FIFO Queue in Java

A queue is a linear data structure that implements the first-in first-out concept. The concept means that the elements that get in first are the first to come out.

The technical terms to represent the Queue are using the front and rear ends. The elements are added to the Queue from the rear end and get taken out from the front.

The real-world example of the concept is the ticket counter row, where the person who stands at the first position gets the ticket first. Now in Java, the concept or the data structure gets implemented in the Queue interface. The interface is present in the java.util package.

Below is the code block that demonstrates the queue structure.

package F10;

import java.util.LinkedList;
import java.util.Queue;

public class Main {
    public static void main(String[] args) {
        Queue queue = new LinkedList<String>();
        queue.add("First");
        queue.add("Second");
        queue.add("third");
        System.out.println("Created Queue: " + queue);
        String value = (String) queue.remove();
        System.out.println("The element deleted from the head is: " + value);
        System.out.println("The queue after deletion: " + queue);
        String head = (String) queue.peek();
        System.out.println("The head of the present queue is: " + head);
        int size = queue.size();
        System.out.println("The size of the queue is: " + size);
    }
}

There are various ways to implement the Queue data structure in Java. In the code block above, the use of LinkedList implements the concept.

First, a Queue reference gets instantiated using the new LinkedList statement. The add method is present in the Queue interface, which inserts the specified element into the Queue. The function returns Boolean true when the value gets appended.

The method can throw the IllegalStateException when the element cannot be added due to size restrictions. It also throws NullPointerException when the value passed is null. When the initial set of elements gets appended into the list, then the Queue gets printed. The System.out.println statement takes the string that needs to get printed.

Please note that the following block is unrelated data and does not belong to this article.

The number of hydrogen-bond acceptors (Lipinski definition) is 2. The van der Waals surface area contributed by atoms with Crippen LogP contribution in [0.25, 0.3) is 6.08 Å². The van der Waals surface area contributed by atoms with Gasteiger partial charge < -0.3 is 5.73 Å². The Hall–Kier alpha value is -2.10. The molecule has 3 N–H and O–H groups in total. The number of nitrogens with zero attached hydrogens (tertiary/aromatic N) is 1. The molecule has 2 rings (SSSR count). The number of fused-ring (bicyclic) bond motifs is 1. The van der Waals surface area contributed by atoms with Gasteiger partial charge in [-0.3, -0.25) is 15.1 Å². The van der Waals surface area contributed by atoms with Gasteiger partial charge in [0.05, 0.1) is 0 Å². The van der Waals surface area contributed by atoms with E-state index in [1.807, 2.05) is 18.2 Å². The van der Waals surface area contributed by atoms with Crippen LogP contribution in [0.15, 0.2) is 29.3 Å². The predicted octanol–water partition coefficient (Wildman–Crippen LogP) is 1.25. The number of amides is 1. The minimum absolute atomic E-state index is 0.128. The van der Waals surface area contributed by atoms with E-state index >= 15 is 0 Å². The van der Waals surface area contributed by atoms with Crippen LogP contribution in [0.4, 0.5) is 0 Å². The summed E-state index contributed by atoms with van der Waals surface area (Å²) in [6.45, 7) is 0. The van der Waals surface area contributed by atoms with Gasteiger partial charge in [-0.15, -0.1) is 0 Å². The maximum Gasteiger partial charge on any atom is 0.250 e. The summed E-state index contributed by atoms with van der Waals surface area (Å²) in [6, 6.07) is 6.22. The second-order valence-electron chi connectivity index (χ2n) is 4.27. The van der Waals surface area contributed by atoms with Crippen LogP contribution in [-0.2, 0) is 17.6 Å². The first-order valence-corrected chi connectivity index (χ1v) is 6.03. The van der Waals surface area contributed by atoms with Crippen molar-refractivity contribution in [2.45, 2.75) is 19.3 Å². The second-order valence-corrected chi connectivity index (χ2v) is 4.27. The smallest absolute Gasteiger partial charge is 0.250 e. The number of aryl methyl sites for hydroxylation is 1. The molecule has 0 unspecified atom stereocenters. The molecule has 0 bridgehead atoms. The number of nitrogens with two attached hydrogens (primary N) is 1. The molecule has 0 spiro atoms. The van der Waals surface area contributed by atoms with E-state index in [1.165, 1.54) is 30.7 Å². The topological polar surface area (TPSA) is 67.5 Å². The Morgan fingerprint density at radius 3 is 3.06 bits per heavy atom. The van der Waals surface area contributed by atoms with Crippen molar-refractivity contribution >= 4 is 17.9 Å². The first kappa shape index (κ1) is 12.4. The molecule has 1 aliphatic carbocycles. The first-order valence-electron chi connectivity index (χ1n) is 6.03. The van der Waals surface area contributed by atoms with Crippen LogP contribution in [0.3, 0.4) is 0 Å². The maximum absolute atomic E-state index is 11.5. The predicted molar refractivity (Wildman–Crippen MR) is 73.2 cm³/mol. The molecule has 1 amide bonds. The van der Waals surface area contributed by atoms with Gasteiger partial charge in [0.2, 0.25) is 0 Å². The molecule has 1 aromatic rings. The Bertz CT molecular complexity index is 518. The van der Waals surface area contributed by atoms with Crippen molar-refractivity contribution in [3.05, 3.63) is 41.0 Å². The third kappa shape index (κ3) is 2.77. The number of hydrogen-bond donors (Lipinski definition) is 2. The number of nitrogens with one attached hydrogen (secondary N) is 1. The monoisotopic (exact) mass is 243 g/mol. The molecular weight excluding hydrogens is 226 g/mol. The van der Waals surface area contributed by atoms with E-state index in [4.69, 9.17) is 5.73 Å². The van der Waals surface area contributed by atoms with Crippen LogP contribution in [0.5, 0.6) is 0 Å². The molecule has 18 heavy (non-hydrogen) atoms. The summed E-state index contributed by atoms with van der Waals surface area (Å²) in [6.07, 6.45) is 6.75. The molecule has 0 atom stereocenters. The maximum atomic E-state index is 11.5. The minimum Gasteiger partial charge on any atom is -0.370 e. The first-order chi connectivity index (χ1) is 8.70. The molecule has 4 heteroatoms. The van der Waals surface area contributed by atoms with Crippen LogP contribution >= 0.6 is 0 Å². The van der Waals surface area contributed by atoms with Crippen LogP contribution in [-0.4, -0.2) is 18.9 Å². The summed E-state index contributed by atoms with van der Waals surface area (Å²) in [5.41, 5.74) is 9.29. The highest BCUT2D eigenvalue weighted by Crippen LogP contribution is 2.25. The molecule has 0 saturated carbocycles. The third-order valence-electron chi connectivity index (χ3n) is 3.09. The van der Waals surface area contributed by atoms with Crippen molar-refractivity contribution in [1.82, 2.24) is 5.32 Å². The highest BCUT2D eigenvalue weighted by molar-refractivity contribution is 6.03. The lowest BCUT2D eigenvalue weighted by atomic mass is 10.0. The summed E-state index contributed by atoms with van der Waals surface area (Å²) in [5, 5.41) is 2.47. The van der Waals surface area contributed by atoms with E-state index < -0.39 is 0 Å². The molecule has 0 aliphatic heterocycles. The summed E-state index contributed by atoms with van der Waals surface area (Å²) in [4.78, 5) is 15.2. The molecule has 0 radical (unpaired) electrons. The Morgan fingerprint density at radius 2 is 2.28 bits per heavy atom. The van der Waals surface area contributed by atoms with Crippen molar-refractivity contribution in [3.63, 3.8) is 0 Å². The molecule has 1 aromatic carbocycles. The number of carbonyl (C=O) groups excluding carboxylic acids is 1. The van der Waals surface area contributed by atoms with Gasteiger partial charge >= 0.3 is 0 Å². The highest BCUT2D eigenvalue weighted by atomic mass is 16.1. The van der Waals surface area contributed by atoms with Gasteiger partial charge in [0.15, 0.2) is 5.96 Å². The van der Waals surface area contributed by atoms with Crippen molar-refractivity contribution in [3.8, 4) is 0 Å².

Next, the remove function is called over the Queue instance. It will remove the element present on the head of the Queue and hence, returns the head element.

There is a similar poll function that also removes the element present on the head. The only difference lies in the remove function that throws NoSuchElementException when the Queue is empty. The removed values are stored in a variable and printed. The remaining Queue is printed to check the remaining elements.

The peek function retrieves the topmost element in the Queue and does not remove it; it is a way to check the element on the head of the Queue. The function returns the head value and throws NoSuchElementException when the Queue is empty. The size function is present in the Collection interface and returns the size of the collection. So, this method prints the size of leftover elements in the Queue.

Output:

Created Queue: [First, Second, third]
The element deleted from the head is: First
The Queue after deletion: [Second, third]
The head of the present Queue is: Second
The size of the Queue is: 2
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